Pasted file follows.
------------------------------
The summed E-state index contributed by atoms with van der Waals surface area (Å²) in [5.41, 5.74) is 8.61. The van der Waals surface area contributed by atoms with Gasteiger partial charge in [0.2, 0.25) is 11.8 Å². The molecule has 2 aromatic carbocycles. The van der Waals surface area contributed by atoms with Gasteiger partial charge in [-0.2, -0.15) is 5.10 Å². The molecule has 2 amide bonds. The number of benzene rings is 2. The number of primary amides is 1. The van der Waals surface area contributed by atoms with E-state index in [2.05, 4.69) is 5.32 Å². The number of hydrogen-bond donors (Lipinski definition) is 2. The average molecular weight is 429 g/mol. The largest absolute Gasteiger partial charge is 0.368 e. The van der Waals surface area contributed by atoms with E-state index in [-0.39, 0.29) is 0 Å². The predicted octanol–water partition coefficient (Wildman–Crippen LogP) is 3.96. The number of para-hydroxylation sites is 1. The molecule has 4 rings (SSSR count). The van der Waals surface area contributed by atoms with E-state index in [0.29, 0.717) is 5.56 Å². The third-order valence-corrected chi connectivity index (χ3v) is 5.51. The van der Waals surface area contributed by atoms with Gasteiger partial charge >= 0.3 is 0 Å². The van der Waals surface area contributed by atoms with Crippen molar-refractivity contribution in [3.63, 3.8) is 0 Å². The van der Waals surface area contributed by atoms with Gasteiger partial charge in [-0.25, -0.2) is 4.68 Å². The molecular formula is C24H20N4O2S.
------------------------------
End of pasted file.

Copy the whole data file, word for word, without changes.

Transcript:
The summed E-state index contributed by atoms with van der Waals surface area (Å²) in [5.41, 5.74) is 8.61. The van der Waals surface area contributed by atoms with Gasteiger partial charge in [0.2, 0.25) is 11.8 Å². The molecule has 2 aromatic carbocycles. The van der Waals surface area contributed by atoms with Gasteiger partial charge in [-0.2, -0.15) is 5.10 Å². The molecule has 2 amide bonds. The number of benzene rings is 2. The number of primary amides is 1. The van der Waals surface area contributed by atoms with E-state index in [2.05, 4.69) is 5.32 Å². The number of hydrogen-bond donors (Lipinski definition) is 2. The average molecular weight is 429 g/mol. The largest absolute Gasteiger partial charge is 0.368 e. The van der Waals surface area contributed by atoms with E-state index in [-0.39, 0.29) is 0 Å². The predicted octanol–water partition coefficient (Wildman–Crippen LogP) is 3.96. The number of para-hydroxylation sites is 1. The molecule has 4 rings (SSSR count). The van der Waals surface area contributed by atoms with E-state index in [0.29, 0.717) is 5.56 Å². The third-order valence-corrected chi connectivity index (χ3v) is 5.51. The van der Waals surface area contributed by atoms with Gasteiger partial charge >= 0.3 is 0 Å². The van der Waals surface area contributed by atoms with Crippen molar-refractivity contribution in [3.63, 3.8) is 0 Å². The van der Waals surface area contributed by atoms with Gasteiger partial charge in [-0.25, -0.2) is 4.68 Å². The molecular formula is C24H20N4O2S.